Chris Turner, Radiohead and Copyright

(I wasn’t going to post until tonight, but Wendy told me that the story I’m about to tell appeared on Copyfight. I’m not going to get scooped by BoingBoing this time, especially since I’m much closer to the story than their resident copyright guru, Cory Doctorow, is.)

Chris “Turner” Turner is an old friend of mine from our DJing days at Crazy Go Nuts University’s engineering pub, Clark Hall Pub. He is also an award-winning magazine writer and recently release his first book, Planet Simpson, a 450-page thick book that takes both a scholarly and a personal look at The Simpsons as both the reflector and director of popular culture. On a blog bearing the same name as his book, he (or more often, his wife, Ashley Bristowe) chronicles his adventures in the wild world of book publishing and promoting.

Turner has one entry that’s caught the interest of Copyfight. In the

entry, he talks about how he had to pay US$350 to Warner Brothers in order to quote a couple of

lines from a handful of Radiohead songs in Planet Simpson, while not

having to pay a single dime to Fox for the zillions of quotes from

Simpsons characters. He also notes:

“…of all the TV shows and movies and books and rock & roll songs I discuss in Planet Simpson (a vast, vast, vast

number), the only artists I’ve met personally are Radiohead. In other

words, I’ve had to pay to discuss the work of the only people cited in

the book who, in theory, I actually could’ve asked in person for

permission to use their work.”


my mind, quoting portions of lyrics and attributing them to the artist

should be considered fair use. However, the record companies don’t

think so, and this isn’t the first time this sort of thing has

happened. Pete Abrams had to change some strips of his webcomic, Sluggy Freelance, after being spanked for usiing — and attributing — the lyrics for James Taylor’s Fire and Rain.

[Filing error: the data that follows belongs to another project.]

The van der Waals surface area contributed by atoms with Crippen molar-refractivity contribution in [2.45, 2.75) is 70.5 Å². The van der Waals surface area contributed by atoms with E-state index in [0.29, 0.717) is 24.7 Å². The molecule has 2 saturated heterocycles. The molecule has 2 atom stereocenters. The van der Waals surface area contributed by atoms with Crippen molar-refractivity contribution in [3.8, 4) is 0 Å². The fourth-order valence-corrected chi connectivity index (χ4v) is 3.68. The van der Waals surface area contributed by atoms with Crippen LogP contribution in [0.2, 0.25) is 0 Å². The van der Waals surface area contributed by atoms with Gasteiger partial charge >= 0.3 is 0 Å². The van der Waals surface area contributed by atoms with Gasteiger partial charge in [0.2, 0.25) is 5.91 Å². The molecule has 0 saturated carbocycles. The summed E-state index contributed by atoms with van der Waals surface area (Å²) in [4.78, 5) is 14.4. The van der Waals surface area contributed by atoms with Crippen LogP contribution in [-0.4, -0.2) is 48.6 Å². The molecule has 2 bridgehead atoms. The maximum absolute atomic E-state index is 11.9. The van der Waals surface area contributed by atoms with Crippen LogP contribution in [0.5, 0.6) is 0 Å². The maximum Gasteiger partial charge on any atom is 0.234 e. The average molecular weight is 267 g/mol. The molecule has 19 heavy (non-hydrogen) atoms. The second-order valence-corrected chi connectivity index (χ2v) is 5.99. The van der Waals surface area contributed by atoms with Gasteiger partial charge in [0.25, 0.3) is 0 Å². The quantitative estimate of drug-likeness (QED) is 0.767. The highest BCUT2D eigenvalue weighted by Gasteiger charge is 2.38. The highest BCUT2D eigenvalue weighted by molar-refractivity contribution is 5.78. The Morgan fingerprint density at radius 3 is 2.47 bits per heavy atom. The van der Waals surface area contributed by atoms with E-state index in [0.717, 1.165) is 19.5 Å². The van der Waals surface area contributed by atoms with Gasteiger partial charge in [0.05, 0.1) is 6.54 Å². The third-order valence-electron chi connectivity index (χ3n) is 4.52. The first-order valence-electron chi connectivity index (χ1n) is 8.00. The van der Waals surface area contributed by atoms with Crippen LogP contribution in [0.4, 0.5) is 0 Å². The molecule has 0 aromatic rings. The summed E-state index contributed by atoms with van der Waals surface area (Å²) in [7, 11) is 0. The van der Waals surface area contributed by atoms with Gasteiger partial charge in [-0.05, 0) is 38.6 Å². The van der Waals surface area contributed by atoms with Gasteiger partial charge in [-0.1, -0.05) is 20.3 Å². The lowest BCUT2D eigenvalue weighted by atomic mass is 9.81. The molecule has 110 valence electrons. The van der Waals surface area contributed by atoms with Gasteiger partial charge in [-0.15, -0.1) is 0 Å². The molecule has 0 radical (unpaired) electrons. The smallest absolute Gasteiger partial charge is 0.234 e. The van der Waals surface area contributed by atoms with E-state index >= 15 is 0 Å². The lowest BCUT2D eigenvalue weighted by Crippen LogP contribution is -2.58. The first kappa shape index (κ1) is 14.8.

We really need to spank the record companies.

3 replies on “Chris Turner, Radiohead and Copyright”

So you know, it’s pretty much standard practice in publishing, near as I can tell, to ask for permission to use song lyrics. It’s also considered professional courtesy for permission to quote from books, but only the music industry ever makes you pay.

And it would appear that the publishing industry is only afraid of the music industry, because when we couldn’t get Foucault’s permission to reprint from his collected works, we just ran with it. Whereas when we couldn’t secure permission from Nirvana’s motley estate to quote from their lyrics, I went back and changed my citations to paraphrases at the urging of my various publishers.

Ridiculous but true: “… and then on the chorus of ‘Teen Spirit,’ Cobain suggests that he’s arrived at a poorly lit party venue of some sort ready to be entertained, accompanied by a person of mixed white and black ethnicity, a person whose skin lacks pigmentation, a small winged blood-sucking insect, and his own sexual urge.” This passage doesn’t actually appear in my book, but you get the picture.

Oh, and I hereby grant you permission to reprint my parodic paraphrasing of the chorus of “Teen Spirit” as it could’ve appeared in my book (but didn’t) on the World Wide Web (or “Interweb”) in perpetuity.



We really need to spank the record companies.

We already do — it’s legal to download their music for free in Canada. And we’ll continue to spank them until they boot our asses back into place when they tax our Internet access for the right to do it. 🙂

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